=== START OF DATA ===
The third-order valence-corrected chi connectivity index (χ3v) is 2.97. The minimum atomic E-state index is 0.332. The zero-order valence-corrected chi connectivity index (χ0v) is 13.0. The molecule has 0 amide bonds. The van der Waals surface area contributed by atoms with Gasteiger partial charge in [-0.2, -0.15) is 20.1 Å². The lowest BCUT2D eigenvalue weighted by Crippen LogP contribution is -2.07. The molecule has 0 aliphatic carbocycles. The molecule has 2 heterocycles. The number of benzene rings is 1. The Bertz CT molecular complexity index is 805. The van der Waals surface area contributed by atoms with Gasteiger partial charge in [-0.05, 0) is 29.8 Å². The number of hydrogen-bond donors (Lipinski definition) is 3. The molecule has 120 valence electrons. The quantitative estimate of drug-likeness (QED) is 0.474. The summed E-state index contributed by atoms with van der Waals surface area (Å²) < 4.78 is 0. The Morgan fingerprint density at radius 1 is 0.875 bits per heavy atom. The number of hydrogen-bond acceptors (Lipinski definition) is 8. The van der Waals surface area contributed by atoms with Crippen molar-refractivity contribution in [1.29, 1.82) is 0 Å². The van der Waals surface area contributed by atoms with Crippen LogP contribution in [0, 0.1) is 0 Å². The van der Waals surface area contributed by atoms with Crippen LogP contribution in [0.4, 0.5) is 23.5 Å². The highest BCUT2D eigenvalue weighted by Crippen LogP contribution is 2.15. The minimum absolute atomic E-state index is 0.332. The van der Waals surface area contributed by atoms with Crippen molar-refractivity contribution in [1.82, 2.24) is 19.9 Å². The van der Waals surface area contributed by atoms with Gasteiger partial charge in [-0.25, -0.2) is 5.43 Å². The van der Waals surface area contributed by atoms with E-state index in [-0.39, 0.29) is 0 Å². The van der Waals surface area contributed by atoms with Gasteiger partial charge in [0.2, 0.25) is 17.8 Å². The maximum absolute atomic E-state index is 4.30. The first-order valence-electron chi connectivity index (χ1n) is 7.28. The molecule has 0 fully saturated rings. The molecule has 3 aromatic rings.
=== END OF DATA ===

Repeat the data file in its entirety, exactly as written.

The third-order valence-corrected chi connectivity index (χ3v) is 2.97. The minimum atomic E-state index is 0.332. The zero-order valence-corrected chi connectivity index (χ0v) is 13.0. The molecule has 0 amide bonds. The van der Waals surface area contributed by atoms with Gasteiger partial charge in [-0.2, -0.15) is 20.1 Å². The lowest BCUT2D eigenvalue weighted by Crippen LogP contribution is -2.07. The molecule has 0 aliphatic carbocycles. The molecule has 2 heterocycles. The number of benzene rings is 1. The Bertz CT molecular complexity index is 805. The van der Waals surface area contributed by atoms with Gasteiger partial charge in [-0.05, 0) is 29.8 Å². The number of hydrogen-bond donors (Lipinski definition) is 3. The molecule has 120 valence electrons. The quantitative estimate of drug-likeness (QED) is 0.474. The summed E-state index contributed by atoms with van der Waals surface area (Å²) < 4.78 is 0. The Morgan fingerprint density at radius 1 is 0.875 bits per heavy atom. The number of hydrogen-bond acceptors (Lipinski definition) is 8. The van der Waals surface area contributed by atoms with Crippen molar-refractivity contribution in [1.29, 1.82) is 0 Å². The van der Waals surface area contributed by atoms with Crippen LogP contribution in [0, 0.1) is 0 Å². The van der Waals surface area contributed by atoms with Crippen LogP contribution in [0.4, 0.5) is 23.5 Å². The highest BCUT2D eigenvalue weighted by Crippen LogP contribution is 2.15. The minimum absolute atomic E-state index is 0.332. The van der Waals surface area contributed by atoms with Crippen molar-refractivity contribution in [1.82, 2.24) is 19.9 Å². The van der Waals surface area contributed by atoms with Gasteiger partial charge in [-0.25, -0.2) is 5.43 Å². The van der Waals surface area contributed by atoms with E-state index in [-0.39, 0.29) is 0 Å². The van der Waals surface area contributed by atoms with Gasteiger partial charge in [0.2, 0.25) is 17.8 Å². The maximum absolute atomic E-state index is 4.30. The first-order valence-electron chi connectivity index (χ1n) is 7.28. The molecule has 0 fully saturated rings. The molecule has 3 aromatic rings.